CHUNG: We thought that Westerners could learn one CHUNG: It’s based on the poem Lucky Life by Gerald Kinya-rwanda word in their lives. Stern. We’re using a lot of poetry from that collection SCOPE: In the press, there have been conflicting expla- within the film as well. It’s going to be drifting in nations of the film’s ending: whether the dying figure and out; either the characters read it or it will come with AIDS is Ngabo’s father, his father’s murderer, in as a voiceover. So again, the film will be rooted in one of their ghosts, or an unknown man. Did you poetry, but for Lucky Life, I had an idea for the narrative beforehand and then the poem just fit into it, so intend that the ending be open to interpretation? CHUNG: Actually, we had a bit of a literary model when we shaped the narrative and then fleshed it out. We writing the conclusion: Toni Morrison’s Song of took cues from the poem and its emotional journey, Solomon. The main character takes a journey to find and tried to create the same emotional sense in his father’s roots, and much that happens is magic the film. realism. You see his ghost, or his presence, become SCOPE: You’re not making the new film with a class, real—not in a fantastic sort of way—but you don’t so you won’t constantly be teaching on set. Will that know if it’s mental or spiritual. From the beginning change the film’s tone, or your approach? we said, “We’re going to have these presences.” CHUNG: We treated it very seriously with the class. We said, “This is your job.” They were even getting paid ANDERSON: And we had more of them during shootfor what they’d done. For me, the way that I learned ing that we ended up cutting out. CHUNG: Right. In the beginning of the film, they were cinema was just to work and do it. To make it like a going to pass Ngabo’s father, and Ngabo was going to class exercise I think would downgrade it, and make make eye contact. Then he would look back, and the the potential for what they were doing much less man wouldn’t be there anymore. So we had that, but than it actually could be. So we treated them very I didn’t shoot it right, so we didn’t put it in the film. I seriously, we trusted them quite a lot with what they think it was more obvious in the outline. We wrote did. That’s why it doesn’t feel like a stretch now to that he would lay down to go to sleep and see his work with a crew. I told them that they were the best father, and then wake up to find his father gone. Now, crew I had ever worked with. They were so motivated, he just sees his father. I like it better this way: more it was amazing. They also took ownership of the entire film, as much as you could ever wish for. I’m open, more mysterious. SCOPE: Your next film is also based on a poem. How hoping the same happens with the next one will you make the transition from abstract poetry to narrative film? summer 2008 issue 35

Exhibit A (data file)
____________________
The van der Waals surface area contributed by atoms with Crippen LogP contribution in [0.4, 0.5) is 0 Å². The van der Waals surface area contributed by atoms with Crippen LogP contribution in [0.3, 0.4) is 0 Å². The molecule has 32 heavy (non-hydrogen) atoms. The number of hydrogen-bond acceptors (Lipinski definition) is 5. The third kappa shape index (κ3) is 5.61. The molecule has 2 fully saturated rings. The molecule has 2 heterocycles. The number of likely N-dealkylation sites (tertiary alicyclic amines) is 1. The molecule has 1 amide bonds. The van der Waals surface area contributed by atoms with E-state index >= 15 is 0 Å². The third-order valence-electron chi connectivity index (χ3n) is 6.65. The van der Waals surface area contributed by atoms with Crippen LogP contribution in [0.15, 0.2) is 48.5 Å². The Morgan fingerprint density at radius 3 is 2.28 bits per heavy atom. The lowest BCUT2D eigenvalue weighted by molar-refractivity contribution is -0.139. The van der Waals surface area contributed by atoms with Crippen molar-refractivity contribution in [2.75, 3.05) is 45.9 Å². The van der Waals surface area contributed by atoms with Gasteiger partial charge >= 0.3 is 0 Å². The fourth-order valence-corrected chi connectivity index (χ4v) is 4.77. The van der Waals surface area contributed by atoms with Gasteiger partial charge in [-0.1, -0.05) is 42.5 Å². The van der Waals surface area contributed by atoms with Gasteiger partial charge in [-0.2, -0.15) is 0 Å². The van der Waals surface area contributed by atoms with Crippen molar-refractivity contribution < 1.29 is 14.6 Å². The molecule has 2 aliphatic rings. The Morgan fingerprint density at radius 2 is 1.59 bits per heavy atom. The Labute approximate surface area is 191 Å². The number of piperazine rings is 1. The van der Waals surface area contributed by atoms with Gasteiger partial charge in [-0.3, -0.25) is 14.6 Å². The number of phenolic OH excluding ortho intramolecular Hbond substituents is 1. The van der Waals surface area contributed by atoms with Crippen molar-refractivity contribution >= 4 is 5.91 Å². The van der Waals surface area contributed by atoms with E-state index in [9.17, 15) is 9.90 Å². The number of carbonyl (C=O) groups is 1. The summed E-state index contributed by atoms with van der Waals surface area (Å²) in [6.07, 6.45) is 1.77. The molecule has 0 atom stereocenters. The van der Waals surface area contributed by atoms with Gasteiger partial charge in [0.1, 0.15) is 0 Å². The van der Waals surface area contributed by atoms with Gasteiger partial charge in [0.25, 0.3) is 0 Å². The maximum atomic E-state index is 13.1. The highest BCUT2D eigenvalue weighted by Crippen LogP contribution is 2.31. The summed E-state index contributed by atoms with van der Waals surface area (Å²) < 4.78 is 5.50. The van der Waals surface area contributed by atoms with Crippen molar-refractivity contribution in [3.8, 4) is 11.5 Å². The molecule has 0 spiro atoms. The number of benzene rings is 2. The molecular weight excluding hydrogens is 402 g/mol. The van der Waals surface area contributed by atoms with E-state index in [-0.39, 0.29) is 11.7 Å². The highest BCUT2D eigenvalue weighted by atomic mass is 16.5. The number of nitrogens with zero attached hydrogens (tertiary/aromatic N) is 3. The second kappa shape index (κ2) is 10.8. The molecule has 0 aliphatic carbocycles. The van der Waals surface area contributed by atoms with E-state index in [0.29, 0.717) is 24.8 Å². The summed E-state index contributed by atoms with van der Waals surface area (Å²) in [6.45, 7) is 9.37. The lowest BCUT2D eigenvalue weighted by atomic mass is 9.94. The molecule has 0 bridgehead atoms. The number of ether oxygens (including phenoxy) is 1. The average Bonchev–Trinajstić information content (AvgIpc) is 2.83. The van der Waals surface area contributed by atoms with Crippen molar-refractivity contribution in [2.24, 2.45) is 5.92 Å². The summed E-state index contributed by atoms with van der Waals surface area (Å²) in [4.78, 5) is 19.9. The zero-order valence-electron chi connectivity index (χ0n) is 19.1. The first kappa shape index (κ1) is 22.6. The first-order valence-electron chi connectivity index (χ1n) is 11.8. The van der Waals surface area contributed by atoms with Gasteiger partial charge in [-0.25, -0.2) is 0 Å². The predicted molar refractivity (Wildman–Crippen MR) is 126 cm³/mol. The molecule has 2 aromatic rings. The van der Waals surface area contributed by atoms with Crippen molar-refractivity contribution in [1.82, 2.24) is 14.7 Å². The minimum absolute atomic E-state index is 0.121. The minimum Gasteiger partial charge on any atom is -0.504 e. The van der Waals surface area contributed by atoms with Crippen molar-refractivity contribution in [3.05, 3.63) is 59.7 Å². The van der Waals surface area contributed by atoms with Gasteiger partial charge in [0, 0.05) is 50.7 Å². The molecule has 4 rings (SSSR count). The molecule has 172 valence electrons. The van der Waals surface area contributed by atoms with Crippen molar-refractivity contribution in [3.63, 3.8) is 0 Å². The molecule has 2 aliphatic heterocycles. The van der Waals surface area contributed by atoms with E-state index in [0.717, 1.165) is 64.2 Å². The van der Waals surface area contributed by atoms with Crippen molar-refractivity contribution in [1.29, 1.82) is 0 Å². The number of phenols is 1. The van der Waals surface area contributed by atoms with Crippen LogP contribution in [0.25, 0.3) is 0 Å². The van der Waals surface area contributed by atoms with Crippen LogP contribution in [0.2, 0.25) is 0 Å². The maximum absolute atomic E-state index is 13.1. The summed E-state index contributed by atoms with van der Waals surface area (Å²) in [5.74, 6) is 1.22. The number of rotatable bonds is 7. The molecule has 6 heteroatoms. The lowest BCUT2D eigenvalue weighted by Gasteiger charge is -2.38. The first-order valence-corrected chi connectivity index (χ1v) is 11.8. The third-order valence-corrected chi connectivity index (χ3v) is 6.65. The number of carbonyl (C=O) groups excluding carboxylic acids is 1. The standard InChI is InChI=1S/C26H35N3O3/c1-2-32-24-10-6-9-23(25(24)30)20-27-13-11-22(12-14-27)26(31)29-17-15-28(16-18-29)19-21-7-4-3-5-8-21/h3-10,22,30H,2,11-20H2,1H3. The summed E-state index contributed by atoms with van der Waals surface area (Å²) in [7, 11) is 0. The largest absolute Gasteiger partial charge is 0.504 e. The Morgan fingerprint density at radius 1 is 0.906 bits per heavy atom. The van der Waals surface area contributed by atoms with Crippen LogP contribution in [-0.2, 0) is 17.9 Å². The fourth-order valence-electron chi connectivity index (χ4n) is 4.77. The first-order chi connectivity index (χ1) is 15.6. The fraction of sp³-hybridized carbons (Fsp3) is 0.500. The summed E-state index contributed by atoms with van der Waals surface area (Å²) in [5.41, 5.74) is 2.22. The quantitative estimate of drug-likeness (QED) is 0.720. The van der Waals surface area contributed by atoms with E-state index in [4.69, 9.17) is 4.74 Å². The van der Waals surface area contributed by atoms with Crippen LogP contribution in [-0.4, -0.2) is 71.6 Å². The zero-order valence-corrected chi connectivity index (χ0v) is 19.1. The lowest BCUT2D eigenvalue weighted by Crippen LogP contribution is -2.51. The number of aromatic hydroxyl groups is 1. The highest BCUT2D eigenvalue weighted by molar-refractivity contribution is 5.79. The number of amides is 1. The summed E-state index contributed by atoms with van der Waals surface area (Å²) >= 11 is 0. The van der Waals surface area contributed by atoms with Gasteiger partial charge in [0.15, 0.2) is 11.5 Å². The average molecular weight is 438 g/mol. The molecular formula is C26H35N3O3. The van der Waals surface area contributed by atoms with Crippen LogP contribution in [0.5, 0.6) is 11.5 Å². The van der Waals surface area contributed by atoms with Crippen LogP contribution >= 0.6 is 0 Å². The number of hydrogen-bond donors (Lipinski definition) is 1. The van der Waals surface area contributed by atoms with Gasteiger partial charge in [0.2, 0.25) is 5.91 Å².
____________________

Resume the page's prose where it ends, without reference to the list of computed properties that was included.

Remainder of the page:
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Lee Isaac Chung and Samuel Anderson Interview